U.S. President Barack Obama at the White House in Washington, June 15, 2012. UPI/Chip Somodevilla/Pool | License Photo
TAMPA, Fla., June 22 (UPI) -- U.S. President Barack Obama told a campaign rally in Florida Friday the country needs "some middle class-out economics, some bottom-up economics."
Speaking at Hillsborough Community College in Tampa, the president said the economy is growing, following the worst downturn since the Great Depression, "but it needs to grow faster."
He said what's holding back growth is "a stalemate between two fundamentally different views in Washington about which direction we should go in." He told his audience Republicans, including presumptive presidential nominee Mitt Romney, "believe that we should go back to the top-down economics of the last decade."
"They figure that if we simply eliminate regulations and cut taxes by trillions of dollars, then the market will solve all of our problems," Obama said.
"They argue that if we help corporations and wealthy investors maximize their profits by whatever means necessary -- whether through layoffs or outsourcing or union-busting -- that it will automatically translate into jobs and prosperity that benefit all of us.
"I believe we should do everything we can to help our entrepreneurs succeed," the president said. "I want our companies to be as profitable as they can be. But that alone is not enough. Because the central challenge we face right now -- the challenge that we've faced for over a decade -- is that bigger profits haven't led to better jobs. Bigger profits haven't led to higher incomes."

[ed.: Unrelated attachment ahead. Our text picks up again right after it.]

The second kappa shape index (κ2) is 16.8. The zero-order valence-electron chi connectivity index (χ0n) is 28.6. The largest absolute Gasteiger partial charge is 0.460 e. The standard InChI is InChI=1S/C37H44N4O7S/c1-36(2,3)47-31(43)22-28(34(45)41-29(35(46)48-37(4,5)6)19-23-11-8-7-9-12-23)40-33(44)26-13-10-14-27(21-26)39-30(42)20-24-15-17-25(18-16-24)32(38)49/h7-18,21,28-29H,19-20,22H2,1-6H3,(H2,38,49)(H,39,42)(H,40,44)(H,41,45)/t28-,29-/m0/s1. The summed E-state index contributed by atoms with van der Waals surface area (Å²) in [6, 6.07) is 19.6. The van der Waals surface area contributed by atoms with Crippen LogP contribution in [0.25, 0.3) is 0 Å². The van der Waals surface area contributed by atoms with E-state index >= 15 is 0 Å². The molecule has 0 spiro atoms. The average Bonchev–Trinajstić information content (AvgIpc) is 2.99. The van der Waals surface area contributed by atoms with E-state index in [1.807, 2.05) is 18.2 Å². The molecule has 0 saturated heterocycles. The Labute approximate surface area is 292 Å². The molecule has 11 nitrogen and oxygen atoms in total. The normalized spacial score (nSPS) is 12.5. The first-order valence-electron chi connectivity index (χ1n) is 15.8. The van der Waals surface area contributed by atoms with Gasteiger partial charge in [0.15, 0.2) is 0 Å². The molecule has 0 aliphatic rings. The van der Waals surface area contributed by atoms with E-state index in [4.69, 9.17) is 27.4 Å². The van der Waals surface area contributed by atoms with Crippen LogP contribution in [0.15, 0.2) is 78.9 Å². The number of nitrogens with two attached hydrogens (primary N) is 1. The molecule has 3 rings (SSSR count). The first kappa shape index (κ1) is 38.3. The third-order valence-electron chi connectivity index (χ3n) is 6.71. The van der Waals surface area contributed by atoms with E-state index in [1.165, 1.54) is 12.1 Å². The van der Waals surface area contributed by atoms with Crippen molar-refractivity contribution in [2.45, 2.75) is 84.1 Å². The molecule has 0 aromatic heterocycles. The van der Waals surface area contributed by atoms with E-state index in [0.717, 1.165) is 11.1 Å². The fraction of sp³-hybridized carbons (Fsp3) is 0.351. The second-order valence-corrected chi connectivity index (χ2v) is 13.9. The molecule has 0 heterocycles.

The president said American prosperity has always come from "a strong and growing middle class, and all those people who are striving and working to get into the middle class."
"We don't need more top-down economics," he said. "What we need is some middle class-out economics, some bottom-up economics."
Obama cautioned supporters that Republicans will "spend more money than we have ever seen in the history of the Republic" on political ads "telling you that the economy is bad, it's all my fault, and I can't fix it because government is always the answer, according to me."
"Or because I didn't make a lot of money in the private sector, or because I'm in over my head, or because I think everybody is doing just fine," the president said, eliciting laughter from the crowd.
"And that may be their plan to win an election, but it's sure not a plan to create jobs," he said.